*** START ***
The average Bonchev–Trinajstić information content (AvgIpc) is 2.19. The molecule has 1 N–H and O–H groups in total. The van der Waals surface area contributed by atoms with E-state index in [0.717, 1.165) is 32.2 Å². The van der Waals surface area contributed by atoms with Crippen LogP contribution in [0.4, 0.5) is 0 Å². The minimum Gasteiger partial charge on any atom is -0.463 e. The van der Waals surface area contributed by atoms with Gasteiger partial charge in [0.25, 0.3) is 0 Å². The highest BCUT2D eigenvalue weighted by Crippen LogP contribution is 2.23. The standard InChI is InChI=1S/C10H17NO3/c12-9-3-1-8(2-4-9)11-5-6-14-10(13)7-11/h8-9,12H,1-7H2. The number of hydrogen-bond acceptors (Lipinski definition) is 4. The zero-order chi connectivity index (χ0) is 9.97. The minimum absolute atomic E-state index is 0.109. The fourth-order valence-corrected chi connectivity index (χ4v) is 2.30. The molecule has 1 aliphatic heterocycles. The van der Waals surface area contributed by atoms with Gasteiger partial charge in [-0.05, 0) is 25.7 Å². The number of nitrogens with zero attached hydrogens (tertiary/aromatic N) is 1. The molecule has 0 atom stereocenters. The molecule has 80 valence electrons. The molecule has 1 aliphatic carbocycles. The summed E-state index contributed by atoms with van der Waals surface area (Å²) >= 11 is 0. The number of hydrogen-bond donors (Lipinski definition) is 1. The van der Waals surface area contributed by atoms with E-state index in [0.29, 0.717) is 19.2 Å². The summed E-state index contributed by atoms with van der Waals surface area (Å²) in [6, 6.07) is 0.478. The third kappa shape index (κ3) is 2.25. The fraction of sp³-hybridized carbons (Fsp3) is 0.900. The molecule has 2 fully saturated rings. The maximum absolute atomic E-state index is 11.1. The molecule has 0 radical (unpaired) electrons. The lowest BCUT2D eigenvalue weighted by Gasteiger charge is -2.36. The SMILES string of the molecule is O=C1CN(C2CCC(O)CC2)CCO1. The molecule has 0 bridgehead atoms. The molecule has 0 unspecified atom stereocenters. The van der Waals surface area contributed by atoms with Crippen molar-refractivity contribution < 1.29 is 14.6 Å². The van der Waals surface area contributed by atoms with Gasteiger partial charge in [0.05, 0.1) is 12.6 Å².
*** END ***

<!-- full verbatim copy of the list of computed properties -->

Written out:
The average Bonchev–Trinajstić information content (AvgIpc) is 2.19. The molecule has 1 N–H and O–H groups in total. The van der Waals surface area contributed by atoms with E-state index in [0.717, 1.165) is 32.2 Å². The van der Waals surface area contributed by atoms with Crippen LogP contribution in [0.4, 0.5) is 0 Å². The minimum Gasteiger partial charge on any atom is -0.463 e. The van der Waals surface area contributed by atoms with Gasteiger partial charge in [0.25, 0.3) is 0 Å². The highest BCUT2D eigenvalue weighted by Crippen LogP contribution is 2.23. The standard InChI is InChI=1S/C10H17NO3/c12-9-3-1-8(2-4-9)11-5-6-14-10(13)7-11/h8-9,12H,1-7H2. The number of hydrogen-bond acceptors (Lipinski definition) is 4. The zero-order chi connectivity index (χ0) is 9.97. The minimum absolute atomic E-state index is 0.109. The fourth-order valence-corrected chi connectivity index (χ4v) is 2.30. The molecule has 1 aliphatic heterocycles. The van der Waals surface area contributed by atoms with Gasteiger partial charge in [-0.05, 0) is 25.7 Å². The number of nitrogens with zero attached hydrogens (tertiary/aromatic N) is 1. The molecule has 0 atom stereocenters. The molecule has 80 valence electrons. The molecule has 1 aliphatic carbocycles. The summed E-state index contributed by atoms with van der Waals surface area (Å²) >= 11 is 0. The number of hydrogen-bond donors (Lipinski definition) is 1. The van der Waals surface area contributed by atoms with E-state index in [0.29, 0.717) is 19.2 Å². The summed E-state index contributed by atoms with van der Waals surface area (Å²) in [6, 6.07) is 0.478. The third kappa shape index (κ3) is 2.25. The fraction of sp³-hybridized carbons (Fsp3) is 0.900. The molecule has 2 fully saturated rings. The maximum absolute atomic E-state index is 11.1. The molecule has 0 radical (unpaired) electrons. The lowest BCUT2D eigenvalue weighted by Gasteiger charge is -2.36. The SMILES string of the molecule is O=C1CN(C2CCC(O)CC2)CCO1. The molecule has 0 bridgehead atoms. The molecule has 0 unspecified atom stereocenters. The van der Waals surface area contributed by atoms with Crippen molar-refractivity contribution < 1.29 is 14.6 Å². The van der Waals surface area contributed by atoms with Gasteiger partial charge in [0.05, 0.1) is 12.6 Å².